The effect of ARC ablation on skeletal muscle morphology, function, and apoptotic signaling during aging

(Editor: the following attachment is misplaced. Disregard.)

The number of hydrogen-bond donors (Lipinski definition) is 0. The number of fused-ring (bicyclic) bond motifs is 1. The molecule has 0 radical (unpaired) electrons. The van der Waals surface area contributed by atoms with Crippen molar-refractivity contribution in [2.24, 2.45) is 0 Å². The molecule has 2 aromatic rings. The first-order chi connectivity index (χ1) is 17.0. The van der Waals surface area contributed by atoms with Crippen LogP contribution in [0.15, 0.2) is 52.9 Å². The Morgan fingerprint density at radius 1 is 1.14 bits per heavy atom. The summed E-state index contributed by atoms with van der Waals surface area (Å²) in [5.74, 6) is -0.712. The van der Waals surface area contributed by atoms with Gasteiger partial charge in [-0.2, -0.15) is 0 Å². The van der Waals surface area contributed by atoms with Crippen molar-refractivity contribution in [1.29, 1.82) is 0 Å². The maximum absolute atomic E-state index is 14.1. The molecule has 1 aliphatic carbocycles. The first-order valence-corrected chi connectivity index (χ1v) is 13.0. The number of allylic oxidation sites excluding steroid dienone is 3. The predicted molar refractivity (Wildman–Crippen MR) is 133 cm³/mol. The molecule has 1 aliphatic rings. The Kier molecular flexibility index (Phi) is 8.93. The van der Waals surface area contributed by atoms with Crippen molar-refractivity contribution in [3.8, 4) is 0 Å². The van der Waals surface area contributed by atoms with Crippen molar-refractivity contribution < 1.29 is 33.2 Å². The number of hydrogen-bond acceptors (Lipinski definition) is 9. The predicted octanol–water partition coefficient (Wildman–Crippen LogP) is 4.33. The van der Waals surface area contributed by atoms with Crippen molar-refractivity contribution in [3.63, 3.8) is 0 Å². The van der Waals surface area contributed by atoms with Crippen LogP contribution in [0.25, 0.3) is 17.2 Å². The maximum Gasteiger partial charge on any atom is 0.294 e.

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Augmented apoptotic signaling can result in degradation of skeletal muscle proteins and loss of myonuclei, ultimately contributing to muscle atrophy and contractile dysfunction. Apoptosis repressor with caspase recruitment domain (ARC) is an anti-apoptotic protein highly expressed in skeletal muscle. Here we examined the role of ARC on age-related skeletal muscle apoptosis and wasting by utilizing an ARC-deficient mouse model. Aged mice displayed a number of morphological, phenotypic, and contractile alterations in both soleus and plantaris muscle with aging. Although no differences were found in proteolytic enzyme activity, ARC protein decreased while several anti-apoptotic proteins (e.g., BCL2, BCLXL, HSP70, and XIAP) and the release of mitochondrial housed protein (i.e., SMAC, AIF) increased in aged muscle. Importantly, ARC KO mice had low muscle weights and fewer fibers in soleus, with 2-year-old ARC KO mice displaying lower mitochondrial BCL2 protein along with augmented release of CYTC and SMAC in red/oxidative muscle. Overall, these results indicate that aged skeletal muscle undergoes atrophy as well as contractile and fiber type composition alterations despite an increase in anti-apoptotic protein expression. Although some mitochondrial-specific apoptotic alterations occurred in skeletal muscle due to ARC ablation over the lifespan, our data suggest that ARC may not have a large influence during skeletal muscle aging.

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